Ten more people were diagnosed with thyroid cancer as of late September this year in the second round of a health survey of Fukushima Prefecture residents, which began in April 2014, a committee overseeing the survey disclosed on Dec. 27. The number of people confirmed to have cancer during the second round of the survey stands at 44, while the overall figure including cases detected in the first round stands at 145.
Mainichi 28th Dec 2016 read more »
AN earthquake in Fukushima has put the city’s nuclear power plant owners on alert. A magnitude 6.3 quake has hit Japan’s Kanto region, according to the Japanese Meteorological Agency. The area borders the Tōhoku region, where the Fukushima Power Plant had a devastating meltdown in 2011 after a mega earthquake caused a massive tsunami wave.
Express 28th Dec 2016 read more »
The retirement of Sen. Harry Reid may give new life to a project he’s made a career out of opposing. For years, the Senate minority leader and Nevada Democrat has been the most vocal opponent of a plan to store nuclear waste at Yucca Mountain, a remote site less than 100 miles northwest of Las Vegas. Analysts say Mr. Reid’s staunch political opposition to the proposal partly led to the Obama administration to pull the plug on Yucca Mountain in 2011.
Washington Times 27th Dec 2016 read more »
President-elect Donald J. Trump’s Twitter post last week that the United States must “greatly strengthen and expand its nuclear capability” provoked confusion and anxiety that intensified the next day when he added, in a television interview, “Let it be an arms race. We will outmatch them at every pass and outlast them all.” Largely unspoken in the tumult, but running just below the surface, was a deep uncertainty about the future of a cornerstone of America’s nuclear policy: its program to safeguard the nation’s atomic stockpile. A central mission of the nation’s weapons laboratories is to ensure that the country’s nuclear weapons still work if needed. To do that, the government has long relied on a program that avoids the need for underground testing, instead using data from supercomputers and laboratory experiments and inspecting the warheads. But some nuclear analysts say that the Trump administration is likely to face decisions that could upend the bomb program, leading to a resumption of testing and perhaps a new global arms race if they are mishandled. Adding to the concern is Mr. Trump’s choice of a politician with no expertise in nuclear or technical matters, former Gov. Rick Perry of Texas, to lead the Energy Department, which runs the nation’s nuclear-weapons labs and the safeguards program.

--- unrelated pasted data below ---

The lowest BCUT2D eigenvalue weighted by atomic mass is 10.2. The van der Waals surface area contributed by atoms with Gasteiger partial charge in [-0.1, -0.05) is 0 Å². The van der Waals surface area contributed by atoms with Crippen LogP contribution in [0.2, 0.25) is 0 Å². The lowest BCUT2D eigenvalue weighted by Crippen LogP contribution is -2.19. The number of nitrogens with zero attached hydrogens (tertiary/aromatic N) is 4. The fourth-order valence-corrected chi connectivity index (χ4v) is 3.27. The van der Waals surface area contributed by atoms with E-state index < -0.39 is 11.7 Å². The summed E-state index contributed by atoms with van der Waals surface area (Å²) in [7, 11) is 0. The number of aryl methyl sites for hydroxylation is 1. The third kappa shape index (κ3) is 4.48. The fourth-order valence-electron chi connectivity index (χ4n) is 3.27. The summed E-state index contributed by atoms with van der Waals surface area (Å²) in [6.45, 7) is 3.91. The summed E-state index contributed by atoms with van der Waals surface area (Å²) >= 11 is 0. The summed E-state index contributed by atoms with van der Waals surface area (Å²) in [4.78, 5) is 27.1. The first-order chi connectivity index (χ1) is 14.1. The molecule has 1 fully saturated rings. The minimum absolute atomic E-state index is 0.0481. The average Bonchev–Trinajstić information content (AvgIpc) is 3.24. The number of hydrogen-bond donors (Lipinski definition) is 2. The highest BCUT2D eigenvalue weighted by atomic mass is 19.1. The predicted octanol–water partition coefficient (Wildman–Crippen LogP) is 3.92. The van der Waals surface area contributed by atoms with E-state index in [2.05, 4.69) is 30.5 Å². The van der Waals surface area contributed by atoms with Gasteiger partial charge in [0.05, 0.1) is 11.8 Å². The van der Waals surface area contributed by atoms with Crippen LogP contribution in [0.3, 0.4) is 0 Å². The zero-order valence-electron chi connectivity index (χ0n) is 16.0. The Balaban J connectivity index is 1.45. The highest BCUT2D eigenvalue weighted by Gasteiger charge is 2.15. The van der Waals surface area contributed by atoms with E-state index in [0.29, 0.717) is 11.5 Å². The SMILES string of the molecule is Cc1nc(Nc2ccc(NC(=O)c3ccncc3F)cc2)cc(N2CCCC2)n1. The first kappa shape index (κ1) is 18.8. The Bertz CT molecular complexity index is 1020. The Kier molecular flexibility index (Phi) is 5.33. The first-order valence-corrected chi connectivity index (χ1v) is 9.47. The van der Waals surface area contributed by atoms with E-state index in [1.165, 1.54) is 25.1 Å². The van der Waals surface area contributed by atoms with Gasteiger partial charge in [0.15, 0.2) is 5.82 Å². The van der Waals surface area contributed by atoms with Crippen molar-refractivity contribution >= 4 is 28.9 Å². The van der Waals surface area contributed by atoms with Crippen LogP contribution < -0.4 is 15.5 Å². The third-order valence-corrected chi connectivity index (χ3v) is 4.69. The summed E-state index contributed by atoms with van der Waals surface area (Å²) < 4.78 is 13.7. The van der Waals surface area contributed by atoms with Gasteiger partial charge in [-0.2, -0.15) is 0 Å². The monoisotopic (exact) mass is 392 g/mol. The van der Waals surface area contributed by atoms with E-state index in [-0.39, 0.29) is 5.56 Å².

New York Times 27th Dec 2016 read more »
10 Reasons Trump Won’t Lead A Nuclear Renaissance. Donald Trump in the White House and Theresa May in 10 Downing Street. They will open the door to more nuclear spending, no doubt. Prime minister May has already given a green light to Britain’s most expensive energy project, a heavily subsidized nuclear power station at Hinkley Point. Based on the most recent federal budgeting approvals, we expect that no U.S. nuclear weapons programs will want for funds. But, despite all the post-election industry euphoria, should we anticipate a full renaissance for U.S. commercial nuclear power? Is that just a bridge too far, so to speak? Let’s look at the what will go into some of these decisions.
Oil Price 28th Dec 2016 read more »
Sweden has generated more energy from wind power than it ever has before. Nearly 5.7 million kWh of wind power was generated as the country harvested the effects of “Storm Urd” and intense weather across the south of the country. That smashed through the previous record, set almost exactly a year ago, beating it by more than half a million kWh.
Independent 28th Dec 2016 read more »
Russia’s minimum objective is to maintain the share of nuclear in its energy mix at around 18%, a significant reduction from more optimistic targets set as recently as 2014. Alexander Lokshin, first deputy general-director of state nuclear corporation Rosatom said in an interview on the company’s website that the reason for the reduction in new-build plans is the almost stagnant rate of energy demand in Russia. He said forecasts of around 4.5% annual growth in energy demand set in 2006 “proved to be far from reality”.He said growth in energy consumption is almost at zero while existing nuclear generating capacity that was scheduled to be shut down is continuing to operate.